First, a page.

In conjunction with New York’s continued efforts to slow and stop the spread of COVID-19, New York’s Governor, Andrew Cuomo, has once again extended the tolling periods of many time limits under New York State law.
Signed on September 4, 2020, Executive Order 202.67 further tolled “any specific time limit for the commencement, filing, or service of any legal action, notice, motion, or other process or proceeding as prescribed by the procedural laws of the state” from October 4, to November 3. This tolling period has been in effect since March 20, 2020 when Governor Cuomo signed Executive Order 202.8.
Executive Order 202.8 (and subsequent extension orders) acts to modify statutes of limitations, and statutes of repose, granting parties additional time within which to make claims. Statutes of limitations—which are in place to prevent the prosecution of old claims, for which evidence may no longer be available, or may have deteriorated over time—create a hard deadline within which claims may be made before they are considered “time barred” and no longer justiciable.
Effects of Tolling
The Executive Order does not provide specific guidance for how the tolling provision works, leaving its application open to interpretation.
While more conservative parties may choose to interpret the statute as extending filing deadlines until the first day after the tolling period expires (e.g., if a statute of limitation were to run on April 1st,2020, the new deadline to file would be November 4, 2020, or the day after the tolling provision expires), others may choose to apply the total tolled time—which is 228 days from March 20,2020 to November 3, 2020—to all statutes of limitation accruing after March 20, 2020 (e.g., if plaintiff’s deadline to file an action would have been October 10, 2020, plaintiff may expect their new deadline to file a claim as May 26, 2021).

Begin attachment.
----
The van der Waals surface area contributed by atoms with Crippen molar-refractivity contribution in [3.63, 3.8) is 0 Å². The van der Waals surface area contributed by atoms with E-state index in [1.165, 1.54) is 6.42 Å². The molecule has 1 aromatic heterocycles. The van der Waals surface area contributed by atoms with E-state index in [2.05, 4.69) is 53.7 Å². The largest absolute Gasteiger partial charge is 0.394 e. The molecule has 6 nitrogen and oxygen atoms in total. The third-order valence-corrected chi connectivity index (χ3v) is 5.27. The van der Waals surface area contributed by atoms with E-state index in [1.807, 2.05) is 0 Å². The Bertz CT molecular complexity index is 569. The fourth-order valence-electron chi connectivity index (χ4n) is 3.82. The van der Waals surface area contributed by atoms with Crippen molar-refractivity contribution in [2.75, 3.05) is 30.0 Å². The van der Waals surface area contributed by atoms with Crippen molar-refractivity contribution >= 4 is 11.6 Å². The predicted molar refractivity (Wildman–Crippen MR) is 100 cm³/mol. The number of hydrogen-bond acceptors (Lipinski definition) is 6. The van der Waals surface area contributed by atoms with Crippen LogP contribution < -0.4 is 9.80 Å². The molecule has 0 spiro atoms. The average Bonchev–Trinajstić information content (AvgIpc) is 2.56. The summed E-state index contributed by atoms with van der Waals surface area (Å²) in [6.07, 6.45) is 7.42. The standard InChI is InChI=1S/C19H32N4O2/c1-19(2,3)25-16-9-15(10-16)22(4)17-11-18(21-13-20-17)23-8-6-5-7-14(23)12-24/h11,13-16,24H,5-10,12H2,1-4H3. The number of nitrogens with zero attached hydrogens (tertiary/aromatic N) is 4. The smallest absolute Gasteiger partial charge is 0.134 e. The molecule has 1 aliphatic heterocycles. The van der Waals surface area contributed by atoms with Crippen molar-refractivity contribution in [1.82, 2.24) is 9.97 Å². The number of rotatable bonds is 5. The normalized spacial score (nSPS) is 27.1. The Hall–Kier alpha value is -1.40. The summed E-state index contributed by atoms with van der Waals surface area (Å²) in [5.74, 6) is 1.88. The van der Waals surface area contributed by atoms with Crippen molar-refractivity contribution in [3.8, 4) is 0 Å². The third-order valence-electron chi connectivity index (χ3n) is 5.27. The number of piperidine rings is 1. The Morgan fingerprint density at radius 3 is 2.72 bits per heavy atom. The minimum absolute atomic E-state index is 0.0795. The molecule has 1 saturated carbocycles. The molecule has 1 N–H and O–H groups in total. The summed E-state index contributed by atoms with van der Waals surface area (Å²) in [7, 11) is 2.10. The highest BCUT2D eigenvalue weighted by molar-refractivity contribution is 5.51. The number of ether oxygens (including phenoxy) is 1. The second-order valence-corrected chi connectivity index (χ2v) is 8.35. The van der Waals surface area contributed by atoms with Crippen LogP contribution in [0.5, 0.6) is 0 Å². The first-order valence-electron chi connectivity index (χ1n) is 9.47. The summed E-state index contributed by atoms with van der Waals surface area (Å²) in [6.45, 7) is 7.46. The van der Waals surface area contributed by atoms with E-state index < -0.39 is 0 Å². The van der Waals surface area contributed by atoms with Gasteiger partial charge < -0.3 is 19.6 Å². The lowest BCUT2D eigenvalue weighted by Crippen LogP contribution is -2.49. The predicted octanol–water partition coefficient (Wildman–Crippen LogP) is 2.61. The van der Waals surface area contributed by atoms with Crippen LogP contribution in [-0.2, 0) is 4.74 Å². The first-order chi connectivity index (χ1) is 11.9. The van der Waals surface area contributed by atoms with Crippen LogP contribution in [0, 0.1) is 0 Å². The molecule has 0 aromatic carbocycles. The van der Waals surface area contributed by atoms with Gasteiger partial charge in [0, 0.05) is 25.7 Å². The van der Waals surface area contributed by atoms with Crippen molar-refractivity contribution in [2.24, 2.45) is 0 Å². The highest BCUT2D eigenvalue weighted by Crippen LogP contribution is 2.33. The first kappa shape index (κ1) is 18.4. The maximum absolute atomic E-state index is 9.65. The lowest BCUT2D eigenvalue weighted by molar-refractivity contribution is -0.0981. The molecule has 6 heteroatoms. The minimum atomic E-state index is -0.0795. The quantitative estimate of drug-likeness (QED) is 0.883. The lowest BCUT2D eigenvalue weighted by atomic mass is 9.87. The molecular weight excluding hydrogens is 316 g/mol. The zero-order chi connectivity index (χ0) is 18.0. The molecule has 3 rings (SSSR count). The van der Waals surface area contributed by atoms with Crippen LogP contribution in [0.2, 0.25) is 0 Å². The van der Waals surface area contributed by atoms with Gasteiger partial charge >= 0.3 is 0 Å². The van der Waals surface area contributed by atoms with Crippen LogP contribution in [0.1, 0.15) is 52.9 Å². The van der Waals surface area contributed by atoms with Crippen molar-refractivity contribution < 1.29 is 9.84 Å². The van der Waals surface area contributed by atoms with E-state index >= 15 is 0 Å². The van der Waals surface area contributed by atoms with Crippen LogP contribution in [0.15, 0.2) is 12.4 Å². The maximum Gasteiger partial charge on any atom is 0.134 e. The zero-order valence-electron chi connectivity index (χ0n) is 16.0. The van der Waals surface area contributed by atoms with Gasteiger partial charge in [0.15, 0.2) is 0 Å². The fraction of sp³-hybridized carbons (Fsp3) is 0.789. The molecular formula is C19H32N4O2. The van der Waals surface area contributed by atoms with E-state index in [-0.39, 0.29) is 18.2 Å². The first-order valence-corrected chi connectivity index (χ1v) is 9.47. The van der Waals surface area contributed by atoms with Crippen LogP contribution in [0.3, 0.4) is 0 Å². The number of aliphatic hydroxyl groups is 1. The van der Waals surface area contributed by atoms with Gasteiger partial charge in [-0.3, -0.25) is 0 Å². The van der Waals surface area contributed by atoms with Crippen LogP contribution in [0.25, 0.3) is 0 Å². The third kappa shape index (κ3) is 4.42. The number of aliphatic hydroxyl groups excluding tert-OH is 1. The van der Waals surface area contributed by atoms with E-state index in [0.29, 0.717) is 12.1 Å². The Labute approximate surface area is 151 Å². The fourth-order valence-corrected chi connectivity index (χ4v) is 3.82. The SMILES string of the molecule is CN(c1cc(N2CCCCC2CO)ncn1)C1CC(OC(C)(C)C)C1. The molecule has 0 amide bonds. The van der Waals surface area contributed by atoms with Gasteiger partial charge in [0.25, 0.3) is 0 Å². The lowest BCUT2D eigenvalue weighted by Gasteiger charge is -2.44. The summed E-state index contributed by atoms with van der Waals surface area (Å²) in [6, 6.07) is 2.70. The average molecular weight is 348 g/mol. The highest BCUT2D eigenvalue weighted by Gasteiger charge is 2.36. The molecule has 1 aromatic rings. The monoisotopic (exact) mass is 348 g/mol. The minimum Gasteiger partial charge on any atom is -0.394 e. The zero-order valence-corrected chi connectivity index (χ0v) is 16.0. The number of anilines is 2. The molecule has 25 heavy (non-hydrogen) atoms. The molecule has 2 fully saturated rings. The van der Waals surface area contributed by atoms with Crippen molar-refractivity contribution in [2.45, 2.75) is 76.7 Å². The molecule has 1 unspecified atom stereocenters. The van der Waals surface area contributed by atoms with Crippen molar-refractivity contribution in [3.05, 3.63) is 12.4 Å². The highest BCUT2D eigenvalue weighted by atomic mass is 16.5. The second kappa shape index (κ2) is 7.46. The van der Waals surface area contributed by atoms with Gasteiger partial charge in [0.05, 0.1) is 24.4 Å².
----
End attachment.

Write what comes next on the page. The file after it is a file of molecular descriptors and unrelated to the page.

Possible Challenges to Tolling Order
Though there have been no published decisions addressing the impact of these Executive Orders, it is possible that litigation could arise challenging the Governor’s authority to reach beyond his Executive powers to modify laws that are intended to be written by the legislature. This is especially the case of statutes of limitation, designed to protect parties’ due process rights by ensuring the availability of evidence for both the prosecution and defense.
If you are considering litigation, speak to your attorney about the best strategies for commencing an action to ensure that the mere passage of time does not bar you from bringing claims. Likewise, if you have been named in an action that you think has been untimely made, speak to an attorney to confirm what statute of limitations applies in your case, and if that time has expired.